Existence and Correspondence-to-Fact

Part of the Nijhoff International Philosophy Series book series (NIPS, volume 53)


In the early portions of this paper I review the central teaching of modern analytic philosophy on existence, whose negative doctrine derives from Kant and whose positive doctrine derives from Frege. I show how Frege’s view, that existence is a property of concepts, is inhospitable to the classically realist conception of truth as correspondence to reality. I proceed to examine the principal argument for judging the idea of correspondence-to-fact to be ‘an idea without content’, pointing out that this judgment is an illegitimate extension of Kant’s thesis that predications of existence are otiose and without content. I present a theory of fact based on a classical (non Fregean) conception of existence as a property of reality and argue that facts, so construed, serve for the ontological relatum of traditional correspondence theories of truth. Later sections compare the theory presented with several theories popular in Anglo-American philosophy on such topics as demonstratives, belief and the role of context in determining propositional content.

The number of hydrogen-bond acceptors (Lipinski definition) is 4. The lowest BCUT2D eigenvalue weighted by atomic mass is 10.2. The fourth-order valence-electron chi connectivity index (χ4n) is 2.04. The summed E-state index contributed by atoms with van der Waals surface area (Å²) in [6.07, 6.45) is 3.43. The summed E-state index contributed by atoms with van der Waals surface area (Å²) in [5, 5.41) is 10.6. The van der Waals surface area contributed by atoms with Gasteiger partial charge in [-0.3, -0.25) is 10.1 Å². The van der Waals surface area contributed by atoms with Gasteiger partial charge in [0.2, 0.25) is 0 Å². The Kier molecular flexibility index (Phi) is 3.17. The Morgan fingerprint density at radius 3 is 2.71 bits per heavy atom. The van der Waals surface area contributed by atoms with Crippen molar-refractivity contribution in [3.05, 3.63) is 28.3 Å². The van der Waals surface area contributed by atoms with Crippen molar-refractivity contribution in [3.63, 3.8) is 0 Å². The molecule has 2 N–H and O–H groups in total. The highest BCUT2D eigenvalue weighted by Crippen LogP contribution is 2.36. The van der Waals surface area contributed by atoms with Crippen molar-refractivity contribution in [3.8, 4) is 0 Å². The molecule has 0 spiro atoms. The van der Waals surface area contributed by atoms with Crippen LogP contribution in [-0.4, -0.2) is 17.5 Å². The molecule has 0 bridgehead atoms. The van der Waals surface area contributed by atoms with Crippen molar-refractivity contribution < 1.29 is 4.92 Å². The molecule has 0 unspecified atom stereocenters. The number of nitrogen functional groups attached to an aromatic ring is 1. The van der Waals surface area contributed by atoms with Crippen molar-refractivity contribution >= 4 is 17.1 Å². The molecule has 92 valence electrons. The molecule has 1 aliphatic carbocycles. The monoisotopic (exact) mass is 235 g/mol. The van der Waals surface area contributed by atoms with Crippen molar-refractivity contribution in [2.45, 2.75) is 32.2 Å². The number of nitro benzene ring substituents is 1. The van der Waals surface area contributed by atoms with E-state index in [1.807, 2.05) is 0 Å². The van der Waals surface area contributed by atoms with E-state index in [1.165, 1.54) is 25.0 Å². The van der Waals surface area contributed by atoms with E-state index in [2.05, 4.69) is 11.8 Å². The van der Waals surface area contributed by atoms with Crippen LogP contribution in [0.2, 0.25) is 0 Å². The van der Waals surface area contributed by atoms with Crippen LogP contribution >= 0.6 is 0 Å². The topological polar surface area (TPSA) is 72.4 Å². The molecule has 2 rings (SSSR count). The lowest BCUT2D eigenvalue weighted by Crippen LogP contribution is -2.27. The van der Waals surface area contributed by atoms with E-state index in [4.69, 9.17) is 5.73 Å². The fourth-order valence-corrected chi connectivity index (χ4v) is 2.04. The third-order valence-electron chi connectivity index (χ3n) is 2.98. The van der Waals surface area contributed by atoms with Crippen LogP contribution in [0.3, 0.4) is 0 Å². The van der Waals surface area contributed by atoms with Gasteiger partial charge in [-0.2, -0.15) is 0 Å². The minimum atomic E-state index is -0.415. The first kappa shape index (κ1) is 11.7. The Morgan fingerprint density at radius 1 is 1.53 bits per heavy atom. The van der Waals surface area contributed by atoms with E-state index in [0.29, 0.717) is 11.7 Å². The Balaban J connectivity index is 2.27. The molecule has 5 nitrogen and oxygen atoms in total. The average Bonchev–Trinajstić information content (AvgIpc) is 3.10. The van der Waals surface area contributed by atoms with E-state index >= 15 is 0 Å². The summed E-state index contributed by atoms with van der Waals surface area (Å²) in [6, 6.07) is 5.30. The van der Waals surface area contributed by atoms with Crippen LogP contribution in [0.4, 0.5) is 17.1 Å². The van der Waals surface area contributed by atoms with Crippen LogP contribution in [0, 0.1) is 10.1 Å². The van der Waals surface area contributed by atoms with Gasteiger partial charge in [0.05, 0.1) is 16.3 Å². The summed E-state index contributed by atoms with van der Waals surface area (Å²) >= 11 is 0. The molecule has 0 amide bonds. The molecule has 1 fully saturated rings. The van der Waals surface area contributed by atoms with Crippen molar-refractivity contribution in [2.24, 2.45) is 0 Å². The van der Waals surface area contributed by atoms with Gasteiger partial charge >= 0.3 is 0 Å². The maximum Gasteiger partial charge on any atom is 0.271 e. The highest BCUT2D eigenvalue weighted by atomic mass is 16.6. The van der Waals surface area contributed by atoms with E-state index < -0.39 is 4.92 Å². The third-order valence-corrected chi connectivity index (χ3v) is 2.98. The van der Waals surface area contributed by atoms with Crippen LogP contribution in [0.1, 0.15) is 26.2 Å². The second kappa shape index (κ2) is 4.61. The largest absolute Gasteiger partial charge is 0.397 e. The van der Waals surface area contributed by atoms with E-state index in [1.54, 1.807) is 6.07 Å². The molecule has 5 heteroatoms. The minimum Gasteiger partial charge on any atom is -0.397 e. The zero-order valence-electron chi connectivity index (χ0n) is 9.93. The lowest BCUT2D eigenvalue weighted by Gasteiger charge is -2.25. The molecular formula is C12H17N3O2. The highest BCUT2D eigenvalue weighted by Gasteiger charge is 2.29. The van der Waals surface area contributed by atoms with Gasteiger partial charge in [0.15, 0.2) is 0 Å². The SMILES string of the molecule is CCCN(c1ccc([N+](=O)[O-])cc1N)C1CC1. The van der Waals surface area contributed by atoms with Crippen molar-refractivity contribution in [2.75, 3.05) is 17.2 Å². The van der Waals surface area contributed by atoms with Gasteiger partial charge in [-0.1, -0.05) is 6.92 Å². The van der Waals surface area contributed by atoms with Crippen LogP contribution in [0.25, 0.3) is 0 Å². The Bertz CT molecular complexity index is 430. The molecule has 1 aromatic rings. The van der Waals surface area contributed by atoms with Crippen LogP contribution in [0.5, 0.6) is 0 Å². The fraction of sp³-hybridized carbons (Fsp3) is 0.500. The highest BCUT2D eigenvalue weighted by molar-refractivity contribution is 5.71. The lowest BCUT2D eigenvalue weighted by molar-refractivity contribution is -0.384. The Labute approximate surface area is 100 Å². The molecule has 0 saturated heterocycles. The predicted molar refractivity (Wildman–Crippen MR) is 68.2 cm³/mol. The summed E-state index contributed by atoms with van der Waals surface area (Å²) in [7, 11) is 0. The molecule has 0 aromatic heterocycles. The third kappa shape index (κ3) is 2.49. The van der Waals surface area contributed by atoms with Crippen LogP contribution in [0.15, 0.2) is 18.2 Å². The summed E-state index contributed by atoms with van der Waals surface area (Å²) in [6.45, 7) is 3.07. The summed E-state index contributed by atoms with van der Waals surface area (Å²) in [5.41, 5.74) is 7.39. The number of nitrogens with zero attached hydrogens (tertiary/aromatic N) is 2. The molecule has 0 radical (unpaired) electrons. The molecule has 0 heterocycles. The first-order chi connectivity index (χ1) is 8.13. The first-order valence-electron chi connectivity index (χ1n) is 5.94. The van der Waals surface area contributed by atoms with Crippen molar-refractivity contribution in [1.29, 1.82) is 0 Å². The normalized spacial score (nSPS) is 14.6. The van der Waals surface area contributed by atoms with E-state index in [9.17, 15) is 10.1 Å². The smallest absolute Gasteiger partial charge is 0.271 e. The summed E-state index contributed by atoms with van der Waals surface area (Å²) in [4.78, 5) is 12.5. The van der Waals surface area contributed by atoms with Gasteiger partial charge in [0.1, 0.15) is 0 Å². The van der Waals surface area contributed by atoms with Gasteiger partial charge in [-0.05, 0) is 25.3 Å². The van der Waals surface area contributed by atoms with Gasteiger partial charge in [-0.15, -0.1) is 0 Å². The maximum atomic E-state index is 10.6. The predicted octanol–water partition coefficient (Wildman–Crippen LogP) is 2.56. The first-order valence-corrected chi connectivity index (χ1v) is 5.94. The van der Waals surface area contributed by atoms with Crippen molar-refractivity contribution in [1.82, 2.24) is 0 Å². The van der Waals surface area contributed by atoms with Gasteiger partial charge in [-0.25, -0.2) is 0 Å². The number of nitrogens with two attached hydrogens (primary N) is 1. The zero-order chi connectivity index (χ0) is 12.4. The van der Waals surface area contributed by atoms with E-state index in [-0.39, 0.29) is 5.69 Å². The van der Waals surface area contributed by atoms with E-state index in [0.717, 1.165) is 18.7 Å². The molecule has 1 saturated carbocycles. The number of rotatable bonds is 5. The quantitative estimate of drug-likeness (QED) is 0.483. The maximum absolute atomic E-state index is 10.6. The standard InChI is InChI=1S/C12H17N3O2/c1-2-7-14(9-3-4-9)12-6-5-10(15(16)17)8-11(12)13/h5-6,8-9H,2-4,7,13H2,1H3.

True Statement Propositional Content Correspondence Theory Doxastic Attitude Truth Claim 
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© Springer Science+Business Media Dordrecht 1996

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